Whether you just started running or have been doing it for decades, sooner or later we all come to realize that there are things we were never told about running.
1. Running sucks sometimes. Not every run will be enjoyable or even possible. Some days, whole weeks and entire months will be frustrating, difficult and perhaps painful. Injuries, illness, setbacks and obstacles will often prevent us from doing or achieving what we aim for. It’s essential we think about the long-term and what we hope to achieve over many years and decades and not just this week or season.
2. Running isn’t free or even cheap. All you might need are a pair of shoes and some apparel, but shoes wear out and apparel costs money. Race fees quickly add up and so too do the visits to the physio, chiro and masseuse not to mention any trips to destination events. Gadgets, gizmos and gear will inevitably be needed as will a surprising amount of energy bars, gels and chews.
3. Running is simple but it sure ain’t easy. “Left foot, right foot, repeat” may suggest otherwise but wisdom and experience will eventually show that running, training and racing well requires constant attention, discipline and commitment.
4. There is no finish line. Literally and physically there are thousands of them but in a metaphorical sense, running has no endpoint or final destination. The journey is what matters most and your goals, ambitions and desires will constantly change and evolve over time.
5. There is no best/right/proper way to do anything. No training plan is perfect. No brand or model of shoe will prevent injury. No gel, bar or chew is superior to the rest. We are all different in many ways and our running must reflect that and should be tailored to our individual needs and goals.
6. You will get injured (seriously, you will). For something we do to improve our health and fitness, running sure seems to cause a lot of problems. From stiffness and soreness to shin splints and stress fractures, a repetitive, weight-bearing activity such as running will eventually take a toll on the body which usually means taking time off from running. Luckily, the benefits gained in the long run will all be worth it.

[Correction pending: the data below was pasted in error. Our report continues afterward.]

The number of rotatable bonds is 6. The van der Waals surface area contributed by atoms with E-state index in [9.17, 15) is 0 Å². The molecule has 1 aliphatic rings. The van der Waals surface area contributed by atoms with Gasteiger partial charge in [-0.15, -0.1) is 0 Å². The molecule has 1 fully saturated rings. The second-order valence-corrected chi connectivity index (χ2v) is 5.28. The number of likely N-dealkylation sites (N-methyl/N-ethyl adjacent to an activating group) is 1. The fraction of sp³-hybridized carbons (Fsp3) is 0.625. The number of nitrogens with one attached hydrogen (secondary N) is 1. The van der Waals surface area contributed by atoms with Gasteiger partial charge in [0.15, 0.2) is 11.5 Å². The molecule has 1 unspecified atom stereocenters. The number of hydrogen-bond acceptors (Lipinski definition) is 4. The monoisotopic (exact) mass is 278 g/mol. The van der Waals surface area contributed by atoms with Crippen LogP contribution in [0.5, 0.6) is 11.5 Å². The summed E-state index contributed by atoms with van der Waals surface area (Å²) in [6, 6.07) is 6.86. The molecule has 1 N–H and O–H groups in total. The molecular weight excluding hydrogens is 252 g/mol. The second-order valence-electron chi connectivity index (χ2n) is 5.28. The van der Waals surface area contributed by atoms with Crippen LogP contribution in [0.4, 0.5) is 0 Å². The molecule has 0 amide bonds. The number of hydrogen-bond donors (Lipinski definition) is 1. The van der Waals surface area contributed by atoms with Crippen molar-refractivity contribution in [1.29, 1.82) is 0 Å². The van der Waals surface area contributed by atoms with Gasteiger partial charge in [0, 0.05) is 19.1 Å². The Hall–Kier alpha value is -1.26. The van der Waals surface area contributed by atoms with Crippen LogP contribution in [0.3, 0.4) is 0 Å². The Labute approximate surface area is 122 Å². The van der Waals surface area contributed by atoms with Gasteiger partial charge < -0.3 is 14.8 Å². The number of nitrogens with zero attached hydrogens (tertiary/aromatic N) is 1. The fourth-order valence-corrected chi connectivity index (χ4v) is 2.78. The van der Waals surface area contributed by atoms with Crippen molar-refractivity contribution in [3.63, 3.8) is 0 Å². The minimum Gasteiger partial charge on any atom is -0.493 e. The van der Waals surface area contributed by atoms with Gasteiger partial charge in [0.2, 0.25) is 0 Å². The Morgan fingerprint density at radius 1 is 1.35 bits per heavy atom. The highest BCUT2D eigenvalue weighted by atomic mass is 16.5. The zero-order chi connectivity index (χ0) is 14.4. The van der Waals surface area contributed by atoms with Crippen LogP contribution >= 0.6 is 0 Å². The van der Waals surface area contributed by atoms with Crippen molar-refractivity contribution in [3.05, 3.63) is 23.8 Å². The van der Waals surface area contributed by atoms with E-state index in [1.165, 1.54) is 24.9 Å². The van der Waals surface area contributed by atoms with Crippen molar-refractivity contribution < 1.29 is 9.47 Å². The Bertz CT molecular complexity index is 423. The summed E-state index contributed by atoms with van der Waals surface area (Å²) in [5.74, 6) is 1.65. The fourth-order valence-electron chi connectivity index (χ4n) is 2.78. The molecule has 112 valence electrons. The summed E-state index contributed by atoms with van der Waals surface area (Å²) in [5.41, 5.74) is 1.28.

7. You can become hooked. This can be both a good or bad thing. Saying someone’s addicted or dependent on running might be taking it too far, but it’s definitely true that some people can develop an unhealthy relationship with their running. Most people, however, use running as a way to improve and enhance their lives which is why it becomes such an essential part of their regular routine.
8. Running isn’t for everyone. While we should encourage everyone and anyone to try running, there are some people who simply won’t like and enjoy it. Whether it’s the monotony of doing the same thing over and over; the occasional pain and discomfort it creates; or the time and energy needed to commit, some people just may be better suited for something else.
9. It’s important to take breaks. Running longer, faster and more frequently may be the best ways to improve and succeed as a runner in the long-term, but rest, recovery and time spent not running are equally essential. The body and mind need time to physically and mentally refresh, repair and recover which is why taking time off should be a key part of any running and training routine.
10. Running is rewarding in so many ways. Maybe you started to lose weight or raise money for a charity. Or perhaps to complete a ‘bucket list’ race or compete in a local event. Regardless of why we started to run, most of us continue by finding new reasons to run, new goals to achieve and new ways to enjoy and benefit from running. And every one of them is definitely worth it!